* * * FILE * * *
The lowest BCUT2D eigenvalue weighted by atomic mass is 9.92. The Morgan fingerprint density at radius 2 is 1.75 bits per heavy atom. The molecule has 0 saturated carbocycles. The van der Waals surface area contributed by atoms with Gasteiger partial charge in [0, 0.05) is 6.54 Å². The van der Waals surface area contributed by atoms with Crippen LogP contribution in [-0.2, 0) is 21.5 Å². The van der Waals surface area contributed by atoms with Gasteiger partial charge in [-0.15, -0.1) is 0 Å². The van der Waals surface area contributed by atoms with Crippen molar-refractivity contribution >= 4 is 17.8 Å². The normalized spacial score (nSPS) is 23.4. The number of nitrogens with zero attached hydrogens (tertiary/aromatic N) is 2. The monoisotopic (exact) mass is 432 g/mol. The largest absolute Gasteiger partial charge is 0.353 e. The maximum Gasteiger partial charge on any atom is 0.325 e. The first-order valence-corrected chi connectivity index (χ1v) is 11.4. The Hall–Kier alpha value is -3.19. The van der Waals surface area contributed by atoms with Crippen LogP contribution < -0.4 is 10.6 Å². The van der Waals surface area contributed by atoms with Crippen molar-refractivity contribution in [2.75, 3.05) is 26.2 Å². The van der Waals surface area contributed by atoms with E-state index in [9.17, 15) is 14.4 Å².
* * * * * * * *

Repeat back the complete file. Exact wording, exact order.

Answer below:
The lowest BCUT2D eigenvalue weighted by atomic mass is 9.92. The Morgan fingerprint density at radius 2 is 1.75 bits per heavy atom. The molecule has 0 saturated carbocycles. The van der Waals surface area contributed by atoms with Gasteiger partial charge in [0, 0.05) is 6.54 Å². The van der Waals surface area contributed by atoms with Crippen LogP contribution in [-0.2, 0) is 21.5 Å². The van der Waals surface area contributed by atoms with Gasteiger partial charge in [-0.15, -0.1) is 0 Å². The van der Waals surface area contributed by atoms with Crippen molar-refractivity contribution >= 4 is 17.8 Å². The normalized spacial score (nSPS) is 23.4. The number of nitrogens with zero attached hydrogens (tertiary/aromatic N) is 2. The monoisotopic (exact) mass is 432 g/mol. The largest absolute Gasteiger partial charge is 0.353 e. The maximum Gasteiger partial charge on any atom is 0.325 e. The first-order valence-corrected chi connectivity index (χ1v) is 11.4. The Hall–Kier alpha value is -3.19. The van der Waals surface area contributed by atoms with Crippen LogP contribution < -0.4 is 10.6 Å². The van der Waals surface area contributed by atoms with Crippen molar-refractivity contribution in [2.75, 3.05) is 26.2 Å². The van der Waals surface area contributed by atoms with E-state index in [9.17, 15) is 14.4 Å².